Other existing initiatives, both located at the info center in West Point, include an innovative tire safety check station that aims to boost safety and fuel efficiency by texting motorists “critical information” about their tire pressure as well as a small test patch of solar power-generating pavement.
However, it’s the latest pilot project launched along The Ray that’s perhaps the most radical yet: wheat farming directly on the shoulder of I-85.
You read that right: roadside wheat — intermediate wheatgrass, specifically — farming right along a section of one of the southeast’s most highly trafficked interstate highways, a 666-mile north-south route that originates in Montgomery, Alabama, and terminates near Richmond, Virginia, passing through major cities including Atlanta (as one half of the dreaded Downtown Connector) and Charlotte, North Carolina, along on the way.
As a press release points out, one of the highway's largest — and mostly untapped — assets is the normally litter-strewn no man's land around the highway known as the right-of-way. While the primarily function of these shoulders is, of course, to accommodate broken-down motorists and drivers in distress, the group behind The Ray is confident that there’s ample room for multitasking of the agricultural variety.
In November, The Ray, in collaboration with the Georgia Department of Transportation (GDOT) and Kansas-based nonprofit the Land Institute, officially launched a 1,000-square-foot mini-farm along the highway for demonstration purposes. A team headed by Brad Davis from the University of Georgia’s College of Environment and Design will monitor the three-year-long pilot project.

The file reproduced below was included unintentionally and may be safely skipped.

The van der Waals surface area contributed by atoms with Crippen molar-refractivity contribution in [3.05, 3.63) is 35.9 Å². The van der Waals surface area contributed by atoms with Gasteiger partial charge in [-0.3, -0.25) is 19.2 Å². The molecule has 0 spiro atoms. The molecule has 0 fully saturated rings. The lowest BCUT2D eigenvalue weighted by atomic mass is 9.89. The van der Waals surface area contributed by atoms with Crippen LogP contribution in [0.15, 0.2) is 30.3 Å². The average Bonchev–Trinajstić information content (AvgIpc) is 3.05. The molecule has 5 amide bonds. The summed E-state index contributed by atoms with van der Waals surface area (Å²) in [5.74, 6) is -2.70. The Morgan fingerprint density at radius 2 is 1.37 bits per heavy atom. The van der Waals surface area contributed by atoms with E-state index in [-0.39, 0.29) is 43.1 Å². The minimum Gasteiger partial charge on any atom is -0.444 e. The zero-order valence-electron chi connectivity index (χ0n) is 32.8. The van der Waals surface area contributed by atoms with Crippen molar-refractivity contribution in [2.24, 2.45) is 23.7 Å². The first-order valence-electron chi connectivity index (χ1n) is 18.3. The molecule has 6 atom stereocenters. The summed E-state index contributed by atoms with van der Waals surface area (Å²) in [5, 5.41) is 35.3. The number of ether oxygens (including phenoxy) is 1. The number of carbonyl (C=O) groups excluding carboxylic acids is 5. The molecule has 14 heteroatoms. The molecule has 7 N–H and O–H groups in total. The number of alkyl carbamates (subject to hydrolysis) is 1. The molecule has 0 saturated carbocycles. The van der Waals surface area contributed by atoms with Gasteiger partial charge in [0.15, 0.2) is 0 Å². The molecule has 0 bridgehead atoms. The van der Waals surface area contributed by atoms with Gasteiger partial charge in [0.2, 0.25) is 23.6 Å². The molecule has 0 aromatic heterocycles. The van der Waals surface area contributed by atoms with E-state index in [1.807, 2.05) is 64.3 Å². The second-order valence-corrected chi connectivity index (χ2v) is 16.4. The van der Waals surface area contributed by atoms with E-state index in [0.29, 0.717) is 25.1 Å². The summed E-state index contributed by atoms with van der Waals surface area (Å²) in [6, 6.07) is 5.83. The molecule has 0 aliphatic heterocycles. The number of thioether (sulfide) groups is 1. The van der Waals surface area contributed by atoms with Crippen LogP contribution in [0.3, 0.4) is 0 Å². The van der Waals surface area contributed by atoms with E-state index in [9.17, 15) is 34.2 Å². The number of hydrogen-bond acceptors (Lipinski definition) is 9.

“Georgia DOT is always improving the management of our roadsides, which are acres of valuable land assets,” explains Chris DeGrace, head landscape architect with the state transportation authority. “Over the past two years on The Ray, we have installed pollinator meadows, bioswales of native grasses, and now a pilot of fiber farming. The opportunity to conduct research on a working roadside with the Land Institute and The Ray is unique and unlike anything in the country.”
Going against the grain
Not your average highway-improvement project: Work begins transforming unused land around I-85 into a highway-bound mini-farm where the main crop is a CO2-sequestering perennial grain. (Photo: The Ray)
While the fact that a honest-to-goodness wheatgrass farm has been established along the shoulder of I-85 is notable within itself, the type of grain being grown alongside The Ray is also garnering attention. A sod-forming, multi-functional perennial grain with superior carbon sequestering capabilities, Kernza is a trademarked grain (Thinopyrum intermedium) that has extra-deep, 10-foot roots that help to enrich the soil, retain clean water and capture CO2. All and all, it's the perfect plant to grow directly alongside a busy interstate named in memory of an entrepreneur dedicated to the business of environmental sustainability.